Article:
From the autobiography of James Michener, The World Is My Home:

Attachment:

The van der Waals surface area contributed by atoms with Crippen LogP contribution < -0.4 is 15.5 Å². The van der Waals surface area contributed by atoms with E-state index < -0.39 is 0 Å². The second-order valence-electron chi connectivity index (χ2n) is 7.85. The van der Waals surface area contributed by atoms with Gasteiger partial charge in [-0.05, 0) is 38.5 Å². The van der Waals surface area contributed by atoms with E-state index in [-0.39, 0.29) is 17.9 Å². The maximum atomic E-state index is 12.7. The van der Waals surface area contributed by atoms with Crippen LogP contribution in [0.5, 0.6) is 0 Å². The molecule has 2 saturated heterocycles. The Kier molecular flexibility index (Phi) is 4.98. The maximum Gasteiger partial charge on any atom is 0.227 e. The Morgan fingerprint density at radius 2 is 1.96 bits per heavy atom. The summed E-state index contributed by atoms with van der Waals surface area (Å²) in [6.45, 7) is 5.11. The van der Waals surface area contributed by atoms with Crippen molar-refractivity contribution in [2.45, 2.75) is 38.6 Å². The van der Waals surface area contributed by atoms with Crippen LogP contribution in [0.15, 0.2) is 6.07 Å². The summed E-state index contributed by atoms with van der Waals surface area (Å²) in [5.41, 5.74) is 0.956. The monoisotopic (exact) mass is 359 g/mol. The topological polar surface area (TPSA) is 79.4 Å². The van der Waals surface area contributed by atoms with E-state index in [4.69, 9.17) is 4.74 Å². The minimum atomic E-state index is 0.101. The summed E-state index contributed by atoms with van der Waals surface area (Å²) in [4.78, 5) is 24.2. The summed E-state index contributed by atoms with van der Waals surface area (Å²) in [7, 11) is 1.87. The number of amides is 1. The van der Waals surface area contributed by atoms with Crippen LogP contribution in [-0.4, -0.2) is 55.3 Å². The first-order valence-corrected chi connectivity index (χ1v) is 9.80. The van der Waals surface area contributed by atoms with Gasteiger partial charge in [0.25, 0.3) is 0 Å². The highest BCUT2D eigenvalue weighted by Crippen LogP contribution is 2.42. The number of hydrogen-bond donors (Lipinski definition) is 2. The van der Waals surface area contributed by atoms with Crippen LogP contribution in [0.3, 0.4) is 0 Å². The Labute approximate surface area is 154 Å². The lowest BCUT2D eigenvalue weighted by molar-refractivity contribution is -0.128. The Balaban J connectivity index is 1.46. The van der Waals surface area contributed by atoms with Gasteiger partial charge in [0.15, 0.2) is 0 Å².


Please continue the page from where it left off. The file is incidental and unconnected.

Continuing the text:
Which country [of all those I have visited] was the most memorable? Without question, Afghanistan, and I believe that most foreigners who worked there in the postwar period of 1945-1960 would say the same, for in those years the minute European and American communities living in Kabul or working on the huge dam on the Helmand River [is it still there?] experienced a civilization that had no parallel at the time. In this major captial there was no hotel, no public restaurant the Europeans could patronize or would want to, no newspaper, no radio, no cinema and no social function in the indigenous community to whcih they would be welcomed. it was the most primitive living any of us had ever experienced, and we resolved the problem by resorting to certain strategems. We entertained one another seven days a week by taking turns hosting lunch and dinner. One never ate alone and none never went out except to friends' houses. On Friday nights we gathered to read plays from scripts that secretaries in the various embassies had typed in multiple copies. We went on picnics in the glorious mountains nearby. We took trips to see the gigantic statues of Buddhist saints carved on the rocky walls of the Vale of Bamian, of the beauty spots of Asia [these were the statues destroyed by the Taliban]. And I joined a caravan that headed across the great desert Dasht-i-Margo to visit Herat ... I organized another caravan far to the north to visit the ruins of ancient Balkh, where Alexander the Great in 328 B.C. met and married the beautiful Afghan girl Roxana, making her queen of the known world. Afghanistan, primitive, murderous, is a corner of the world loved by all who knew her then.